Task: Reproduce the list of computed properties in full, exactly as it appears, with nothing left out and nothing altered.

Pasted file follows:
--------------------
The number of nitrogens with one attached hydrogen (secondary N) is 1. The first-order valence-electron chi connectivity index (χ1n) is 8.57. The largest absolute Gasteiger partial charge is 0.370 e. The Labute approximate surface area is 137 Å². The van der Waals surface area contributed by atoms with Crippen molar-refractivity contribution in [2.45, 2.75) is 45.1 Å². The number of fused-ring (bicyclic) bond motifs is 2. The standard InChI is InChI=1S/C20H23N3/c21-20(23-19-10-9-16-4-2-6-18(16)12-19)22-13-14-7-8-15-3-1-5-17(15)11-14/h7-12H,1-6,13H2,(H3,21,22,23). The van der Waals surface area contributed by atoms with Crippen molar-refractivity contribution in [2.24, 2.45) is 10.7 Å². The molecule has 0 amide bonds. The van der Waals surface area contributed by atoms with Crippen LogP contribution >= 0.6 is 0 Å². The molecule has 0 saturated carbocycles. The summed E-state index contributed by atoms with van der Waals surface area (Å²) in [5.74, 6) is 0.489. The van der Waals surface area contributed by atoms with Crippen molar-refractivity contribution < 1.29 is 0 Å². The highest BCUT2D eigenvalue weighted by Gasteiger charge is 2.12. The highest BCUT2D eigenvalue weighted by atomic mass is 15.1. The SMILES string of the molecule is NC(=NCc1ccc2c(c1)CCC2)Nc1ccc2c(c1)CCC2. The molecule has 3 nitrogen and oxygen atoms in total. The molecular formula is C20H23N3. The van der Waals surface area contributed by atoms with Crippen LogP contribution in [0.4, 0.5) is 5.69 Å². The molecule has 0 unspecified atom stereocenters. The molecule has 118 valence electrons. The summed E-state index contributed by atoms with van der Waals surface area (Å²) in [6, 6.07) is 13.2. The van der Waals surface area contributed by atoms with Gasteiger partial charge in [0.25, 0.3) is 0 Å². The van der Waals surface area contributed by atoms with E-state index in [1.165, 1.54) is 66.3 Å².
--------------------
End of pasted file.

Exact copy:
The number of nitrogens with one attached hydrogen (secondary N) is 1. The first-order valence-electron chi connectivity index (χ1n) is 8.57. The largest absolute Gasteiger partial charge is 0.370 e. The Labute approximate surface area is 137 Å². The van der Waals surface area contributed by atoms with Crippen molar-refractivity contribution in [2.45, 2.75) is 45.1 Å². The number of fused-ring (bicyclic) bond motifs is 2. The standard InChI is InChI=1S/C20H23N3/c21-20(23-19-10-9-16-4-2-6-18(16)12-19)22-13-14-7-8-15-3-1-5-17(15)11-14/h7-12H,1-6,13H2,(H3,21,22,23). The van der Waals surface area contributed by atoms with Crippen molar-refractivity contribution in [2.24, 2.45) is 10.7 Å². The molecule has 0 amide bonds. The van der Waals surface area contributed by atoms with Crippen LogP contribution >= 0.6 is 0 Å². The molecule has 0 saturated carbocycles. The summed E-state index contributed by atoms with van der Waals surface area (Å²) in [5.74, 6) is 0.489. The van der Waals surface area contributed by atoms with Crippen molar-refractivity contribution < 1.29 is 0 Å². The highest BCUT2D eigenvalue weighted by Gasteiger charge is 2.12. The highest BCUT2D eigenvalue weighted by atomic mass is 15.1. The SMILES string of the molecule is NC(=NCc1ccc2c(c1)CCC2)Nc1ccc2c(c1)CCC2. The molecule has 3 nitrogen and oxygen atoms in total. The molecular formula is C20H23N3. The van der Waals surface area contributed by atoms with Crippen LogP contribution in [0.4, 0.5) is 5.69 Å². The molecule has 0 unspecified atom stereocenters. The molecule has 118 valence electrons. The summed E-state index contributed by atoms with van der Waals surface area (Å²) in [6, 6.07) is 13.2. The van der Waals surface area contributed by atoms with Gasteiger partial charge in [0.25, 0.3) is 0 Å². The van der Waals surface area contributed by atoms with E-state index in [1.165, 1.54) is 66.3 Å².